• Visual acuity test: Eye chart test measures how well you see at various distances.
  • Pupil dilation: Drops are placed into the eye to enlarge the pupil. This allows us to see more of the retina and look for signs of diabetic retinopathy. After the examination, close-up vision may remain blurred for several hours.
  • Ophthalmoscopy: This is an examination of the retina in which the eye is examined by looking through a device with a special magnifying lens or using a bright light to look through a special magnifying glass to look at the retina.
  • Optical Coherence Tomography (OCT): This device helps us better assess macular edema in high resolution and provides an objective way to monitor response to treatment.
  • Fluorescein Angiography: Should we suspect that you need treatment for macular edema, we may ask you to have a test called fluorescein angiography, during which a special dye is injected into the arm and photographed as it passes through the blood vessels in the retina. This test allows us to find the leaking blood vessels and to target them during laser surgery.
Based on our findings, we will categorize your disease as non-proliferative or proliferative diabetic retinopathy.

What is Non-proliferative Diabetic Retinopathy?

Nonproliferative diabetic retinopathy (NPDR), commonly known as background retinopathy, is an early stage of diabetic retinopathy. In this stage, tiny blood vessels within the retina leak blood or fluid. The leaking fluid causes the retina to swell or to form deposits called exudates.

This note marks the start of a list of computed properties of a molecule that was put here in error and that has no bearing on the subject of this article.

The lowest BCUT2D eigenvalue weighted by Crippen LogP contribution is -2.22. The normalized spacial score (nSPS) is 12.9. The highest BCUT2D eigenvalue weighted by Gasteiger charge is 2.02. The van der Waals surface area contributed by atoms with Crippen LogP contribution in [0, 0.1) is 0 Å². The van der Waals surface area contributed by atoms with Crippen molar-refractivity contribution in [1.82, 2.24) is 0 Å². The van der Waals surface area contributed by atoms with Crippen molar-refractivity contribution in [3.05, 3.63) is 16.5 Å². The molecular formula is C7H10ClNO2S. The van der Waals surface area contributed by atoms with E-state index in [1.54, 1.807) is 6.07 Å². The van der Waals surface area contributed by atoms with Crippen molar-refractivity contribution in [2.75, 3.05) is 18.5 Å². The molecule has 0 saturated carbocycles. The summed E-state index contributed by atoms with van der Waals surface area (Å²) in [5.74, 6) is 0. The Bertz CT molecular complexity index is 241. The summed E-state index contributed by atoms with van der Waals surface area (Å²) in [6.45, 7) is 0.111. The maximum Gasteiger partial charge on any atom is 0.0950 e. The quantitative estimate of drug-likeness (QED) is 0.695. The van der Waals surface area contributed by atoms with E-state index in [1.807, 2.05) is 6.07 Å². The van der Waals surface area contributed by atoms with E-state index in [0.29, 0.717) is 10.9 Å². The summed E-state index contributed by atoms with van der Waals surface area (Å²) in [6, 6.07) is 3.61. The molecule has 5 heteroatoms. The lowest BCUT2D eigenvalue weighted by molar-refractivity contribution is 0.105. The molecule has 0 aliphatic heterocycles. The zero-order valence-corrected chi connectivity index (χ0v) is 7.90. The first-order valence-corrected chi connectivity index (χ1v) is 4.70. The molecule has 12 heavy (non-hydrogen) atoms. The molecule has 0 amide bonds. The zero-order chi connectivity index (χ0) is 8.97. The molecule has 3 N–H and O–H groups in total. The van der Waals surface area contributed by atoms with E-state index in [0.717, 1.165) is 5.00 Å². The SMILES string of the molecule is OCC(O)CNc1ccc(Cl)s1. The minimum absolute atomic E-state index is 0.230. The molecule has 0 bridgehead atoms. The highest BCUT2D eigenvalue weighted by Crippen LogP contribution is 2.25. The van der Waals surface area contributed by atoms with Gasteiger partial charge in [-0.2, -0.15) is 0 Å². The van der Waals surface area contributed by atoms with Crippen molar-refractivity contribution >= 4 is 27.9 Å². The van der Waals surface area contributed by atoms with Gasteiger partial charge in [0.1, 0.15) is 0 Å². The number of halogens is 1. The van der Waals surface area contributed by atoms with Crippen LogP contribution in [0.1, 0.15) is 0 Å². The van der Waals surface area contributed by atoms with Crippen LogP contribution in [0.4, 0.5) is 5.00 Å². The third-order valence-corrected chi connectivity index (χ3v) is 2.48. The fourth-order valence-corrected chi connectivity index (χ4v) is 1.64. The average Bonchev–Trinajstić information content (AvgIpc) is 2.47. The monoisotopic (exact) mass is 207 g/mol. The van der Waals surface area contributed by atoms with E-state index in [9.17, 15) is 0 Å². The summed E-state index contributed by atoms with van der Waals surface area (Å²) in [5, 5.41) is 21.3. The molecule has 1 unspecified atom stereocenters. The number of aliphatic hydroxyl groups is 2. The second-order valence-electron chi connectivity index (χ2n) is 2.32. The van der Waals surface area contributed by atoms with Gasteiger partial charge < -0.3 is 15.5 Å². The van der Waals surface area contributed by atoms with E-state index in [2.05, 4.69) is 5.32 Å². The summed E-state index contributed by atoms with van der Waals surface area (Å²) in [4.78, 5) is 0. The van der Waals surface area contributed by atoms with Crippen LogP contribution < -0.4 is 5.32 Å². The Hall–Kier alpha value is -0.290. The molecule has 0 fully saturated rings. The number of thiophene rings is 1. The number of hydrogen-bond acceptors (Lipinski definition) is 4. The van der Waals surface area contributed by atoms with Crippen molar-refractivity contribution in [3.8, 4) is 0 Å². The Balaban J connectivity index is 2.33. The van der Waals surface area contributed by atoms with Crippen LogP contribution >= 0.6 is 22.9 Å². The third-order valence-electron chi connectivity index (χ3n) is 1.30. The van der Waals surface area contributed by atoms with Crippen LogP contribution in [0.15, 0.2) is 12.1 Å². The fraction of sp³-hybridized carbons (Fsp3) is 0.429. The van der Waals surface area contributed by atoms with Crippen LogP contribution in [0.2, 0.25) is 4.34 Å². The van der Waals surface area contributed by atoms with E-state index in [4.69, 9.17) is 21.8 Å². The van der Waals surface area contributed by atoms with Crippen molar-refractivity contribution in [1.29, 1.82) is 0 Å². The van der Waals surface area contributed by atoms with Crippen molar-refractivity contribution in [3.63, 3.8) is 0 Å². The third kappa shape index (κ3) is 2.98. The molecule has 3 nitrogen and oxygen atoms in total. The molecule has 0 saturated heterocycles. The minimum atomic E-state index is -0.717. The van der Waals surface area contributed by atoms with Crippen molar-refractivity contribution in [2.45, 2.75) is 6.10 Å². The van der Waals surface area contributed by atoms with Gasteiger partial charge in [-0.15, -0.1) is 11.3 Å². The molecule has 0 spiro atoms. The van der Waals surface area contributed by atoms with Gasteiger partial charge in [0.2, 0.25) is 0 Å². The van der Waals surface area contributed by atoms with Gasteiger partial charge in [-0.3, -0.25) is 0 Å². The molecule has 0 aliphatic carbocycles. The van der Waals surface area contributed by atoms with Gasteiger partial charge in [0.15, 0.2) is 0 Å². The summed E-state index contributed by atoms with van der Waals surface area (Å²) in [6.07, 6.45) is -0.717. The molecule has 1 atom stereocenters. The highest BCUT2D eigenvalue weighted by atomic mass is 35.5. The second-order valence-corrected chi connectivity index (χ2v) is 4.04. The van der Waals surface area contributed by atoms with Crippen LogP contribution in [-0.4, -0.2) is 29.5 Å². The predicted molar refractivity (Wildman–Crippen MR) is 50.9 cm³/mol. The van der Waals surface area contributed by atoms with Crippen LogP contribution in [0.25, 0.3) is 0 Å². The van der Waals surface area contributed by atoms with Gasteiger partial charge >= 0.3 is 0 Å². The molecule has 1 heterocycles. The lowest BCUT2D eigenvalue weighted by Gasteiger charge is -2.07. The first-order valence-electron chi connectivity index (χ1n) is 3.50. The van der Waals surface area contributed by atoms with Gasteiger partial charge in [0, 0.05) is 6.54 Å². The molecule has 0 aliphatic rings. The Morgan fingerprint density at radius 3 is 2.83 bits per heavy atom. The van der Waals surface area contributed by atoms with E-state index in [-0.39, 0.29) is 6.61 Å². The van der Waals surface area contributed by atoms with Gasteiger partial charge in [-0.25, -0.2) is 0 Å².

Many people with diabetes have mild NPDR, which usually does not affect their vision. When vision is affected, it is the result of macular edema or macular ischemia, or both.

What is Macular Edema and Ischemia?

Macular edema is swelling or thickening of the macula, a small area in the center of the retina that allows us to see fine details clearly. The swelling is caused by fluid leaking from retinal blood vessels. It is the most common cause of visual loss in diabetes. Vision loss may be mild to severe, but even in the worst cases, peripheral (side) vision continues to function. Laser treatment can be used to help control vision loss from macular edema. Some patients benefit from the use of intraocular steroid injection. Newer treatments are being investigated such as use of anti-VEGF treatment in this condition.

Macular ischemia occurs when small blood vessels (capillaries) close. Vision blurs because the macula no longer receives sufficient blood supply from working properly. Unfortunately, there are no effective treatments for macular ischemia.